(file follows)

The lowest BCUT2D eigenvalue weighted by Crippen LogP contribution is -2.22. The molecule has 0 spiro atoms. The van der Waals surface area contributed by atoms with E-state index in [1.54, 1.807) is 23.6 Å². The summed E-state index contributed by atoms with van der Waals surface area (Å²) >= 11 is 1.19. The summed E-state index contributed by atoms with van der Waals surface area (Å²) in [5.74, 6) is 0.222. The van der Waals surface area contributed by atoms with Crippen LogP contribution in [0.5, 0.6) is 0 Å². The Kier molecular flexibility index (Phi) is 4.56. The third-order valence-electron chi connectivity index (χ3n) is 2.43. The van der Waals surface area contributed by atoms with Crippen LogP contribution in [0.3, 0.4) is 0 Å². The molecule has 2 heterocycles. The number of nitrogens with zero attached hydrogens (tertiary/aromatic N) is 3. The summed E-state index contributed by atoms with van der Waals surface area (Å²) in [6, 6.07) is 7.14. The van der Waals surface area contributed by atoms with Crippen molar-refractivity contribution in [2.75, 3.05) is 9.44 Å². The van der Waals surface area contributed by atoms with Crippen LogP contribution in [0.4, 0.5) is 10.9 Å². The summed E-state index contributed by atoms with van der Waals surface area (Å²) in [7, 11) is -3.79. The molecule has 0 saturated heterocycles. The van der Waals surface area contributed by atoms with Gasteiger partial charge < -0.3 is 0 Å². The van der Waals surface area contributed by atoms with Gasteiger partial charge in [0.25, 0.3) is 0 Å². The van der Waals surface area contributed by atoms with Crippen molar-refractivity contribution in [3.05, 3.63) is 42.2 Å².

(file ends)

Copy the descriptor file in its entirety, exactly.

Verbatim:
The lowest BCUT2D eigenvalue weighted by Crippen LogP contribution is -2.22. The molecule has 0 spiro atoms. The van der Waals surface area contributed by atoms with E-state index in [1.54, 1.807) is 23.6 Å². The summed E-state index contributed by atoms with van der Waals surface area (Å²) >= 11 is 1.19. The summed E-state index contributed by atoms with van der Waals surface area (Å²) in [5.74, 6) is 0.222. The van der Waals surface area contributed by atoms with Crippen LogP contribution in [0.5, 0.6) is 0 Å². The Kier molecular flexibility index (Phi) is 4.56. The third-order valence-electron chi connectivity index (χ3n) is 2.43. The van der Waals surface area contributed by atoms with Crippen LogP contribution in [0.3, 0.4) is 0 Å². The molecule has 2 heterocycles. The number of nitrogens with zero attached hydrogens (tertiary/aromatic N) is 3. The summed E-state index contributed by atoms with van der Waals surface area (Å²) in [6, 6.07) is 7.14. The van der Waals surface area contributed by atoms with Crippen molar-refractivity contribution in [2.75, 3.05) is 9.44 Å². The van der Waals surface area contributed by atoms with Crippen LogP contribution in [0.4, 0.5) is 10.9 Å². The summed E-state index contributed by atoms with van der Waals surface area (Å²) in [7, 11) is -3.79. The molecule has 0 saturated heterocycles. The van der Waals surface area contributed by atoms with Gasteiger partial charge < -0.3 is 0 Å². The van der Waals surface area contributed by atoms with Gasteiger partial charge in [0.25, 0.3) is 0 Å². The van der Waals surface area contributed by atoms with Crippen molar-refractivity contribution in [3.05, 3.63) is 42.2 Å².